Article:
Other events, far less extreme, are well documented in the newspapers of the day.
For the farm to have had a “Swansong” it must too have had its “Heyday”. This undoubtedly was the era of the Adams family
Heyday and The Adams Family
"2/ William Smith farmed Cartfordlaw
Esther Sibbit was daughter to Adam Sibbet of the Greenses (Ancroft) and Esther Adams his wife (of Acton) sister to the old Tommy Adams the attorney Morpeth & New Castle, he left his money 300,000 pounds (sterling) to his brother also Bachelor on the understanding that a this death it was to go to his sister Esther, and her descendants which would be the Sibbits & Smiths but this brother left his money to his natural son of the name Natres who took his mother’s name of Natres thro: whom the money came Mathers of Longridge -------Mrs Mathers was Miss Natres"
Given the fact that Tommy and his siblings didn't marry, with only one illegitimate nephew, the son of his elder brother Alexander, and a host of cousins, descendants of his uncle Thomas Adams at Longhoughton it is quite possible that he would have made provision in his will for his Sibbit relatives.
A Stroke of Luck or was it Fate?
Firstly the legacy in question to Adam Sibbit related to the Eshott Estate only (purchased in 1792 from his client Thomas Carr for £34,000), with no mention made of a monetary alternative.
Secondly this was only to pass to Adam Sibbit on the death of Tommy's brother Alexander Adams, who was always the primary beneficiary. Given the fact that Adam actually predeceased Tommy by a matter of days in 1813 and Alexander outlived Adam by four years it would seem only fair and reasonable that this provision became void by the passage of time.
Thirdly, in all the four pages of bequests concerning the Eshott Estate, monetary gifts and annuities to family, friends, servants and charitable institutions there is absolutely, categorically no mention of a Smith anywhere within the text. In fact the family that benefited the most from the estate of Thomas Adams was as would be expected, his own brother and nephews at Longhoughton and their respective families.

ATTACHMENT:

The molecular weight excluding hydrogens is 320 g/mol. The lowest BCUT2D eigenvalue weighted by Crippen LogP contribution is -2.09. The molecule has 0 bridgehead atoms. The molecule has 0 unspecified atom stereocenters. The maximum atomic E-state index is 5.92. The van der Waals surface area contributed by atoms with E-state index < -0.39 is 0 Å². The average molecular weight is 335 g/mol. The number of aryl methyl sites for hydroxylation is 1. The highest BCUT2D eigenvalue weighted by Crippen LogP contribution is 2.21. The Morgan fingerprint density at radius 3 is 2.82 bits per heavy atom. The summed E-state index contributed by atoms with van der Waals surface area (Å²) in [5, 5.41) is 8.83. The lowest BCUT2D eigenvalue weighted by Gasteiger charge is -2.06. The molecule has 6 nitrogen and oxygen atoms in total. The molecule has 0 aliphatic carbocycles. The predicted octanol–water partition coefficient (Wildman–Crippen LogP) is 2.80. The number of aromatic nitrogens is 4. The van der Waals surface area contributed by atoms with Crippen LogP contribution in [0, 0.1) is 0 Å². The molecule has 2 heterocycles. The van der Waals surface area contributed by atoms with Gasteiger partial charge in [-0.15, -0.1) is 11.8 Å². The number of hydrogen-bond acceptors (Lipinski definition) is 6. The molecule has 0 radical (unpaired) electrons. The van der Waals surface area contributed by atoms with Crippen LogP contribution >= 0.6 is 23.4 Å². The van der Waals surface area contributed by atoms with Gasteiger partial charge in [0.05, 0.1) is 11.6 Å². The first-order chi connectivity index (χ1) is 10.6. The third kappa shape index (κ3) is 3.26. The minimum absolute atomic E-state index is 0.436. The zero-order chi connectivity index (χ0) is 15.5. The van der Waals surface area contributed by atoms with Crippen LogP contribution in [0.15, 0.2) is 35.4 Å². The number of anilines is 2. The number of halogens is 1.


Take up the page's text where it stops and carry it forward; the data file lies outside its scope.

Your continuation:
From the information presented I can only conclude that Thomas Adams had made the assumption that Adam Sibbit would outlive his brother Alexander as he was eleven years his junior . Our author has failed to recognise the fact that Adam Sibbit predeceased both Tommy Adams and his brother regardless of the thick black line on the list of bequests!
From the will of Adam Sibbit (a lengthy document indeed) proved in 1813 it is also clear that whilst William and his brother Grieve Smith were to act as trustees and executors to his estate they were not beneficiaries.
My advise to anyone seriously researching their family history is to meticulously follow the facts you know are such, and not to try to make pieces of a jigsaw fit just because it may involve wealth or position. You will most probably find the pieces came from a different box all together and you will be missing out on the story your ancestors are actually trying to tell you.
I have only dealt with the first part of the ‘curious statement’ in this post, but what of the second? Well you will just have to wait until the next instalment and the story of hundreds and thousands of pounds that traversed the globe before returning whence it came, Newcastle upon Tyne and Northumberland!
“Copyhold of Inheritance: with one main tenant landholder who paid rent and undertook duties to the Lord. When they died, the holding normally passed to their next heir(s) – who might be the eldest son or, if no son existed, the eldest daughter (primogeniture); the youngest son or, if no son existed, the youngest daughter ("Borough English" or ultimogeniture); or all sons or all children in equal or otherwise prescribed shares (partible inheritance or "gavelkind"), depending upon the custom of that particular manor. In practice, local rules of inheritance were often applied with considerable flexibility. During their life the tenant could usually 'sell' the holding to another person by formally surrendering it to the lord of the manor on the condition that the lord regrant it to the 'buyer'. This three-party transaction was recorded in the manorial roll and formed the new 'copyhold' for the purchaser.
Copyhold for Lives: three named persons were nominated, the first-named was the holder tenant and held for the duration of their life. The other two were said to be "in reversion and remainder" and effectively formed a queue. When the first life died, the second-named inherited the property and nominated a new third life for the end of the new queue. These were recorded in the court rolls as the "copyhold" for this type of tenant. It was not usually possible for these holdings to be sold, as there were three lives with an entitlement. Copyhold for Lives is therefore regarded as a less secure tenancy than Copyhold for Inheritance.
Copyhold land often did not appear in a will. This is because its inheritance was already pre-determined, as just described. It could not therefore be given or devised in a will to any other person. In many instances, the executor of the estate held the copyhold for the term of one year after the decease of the testator, which was called the "executor's year", in parallel with the same concept in common law. Language regarding the disposal of the profits of the executor's year or of a heriot often indicates a copyhold”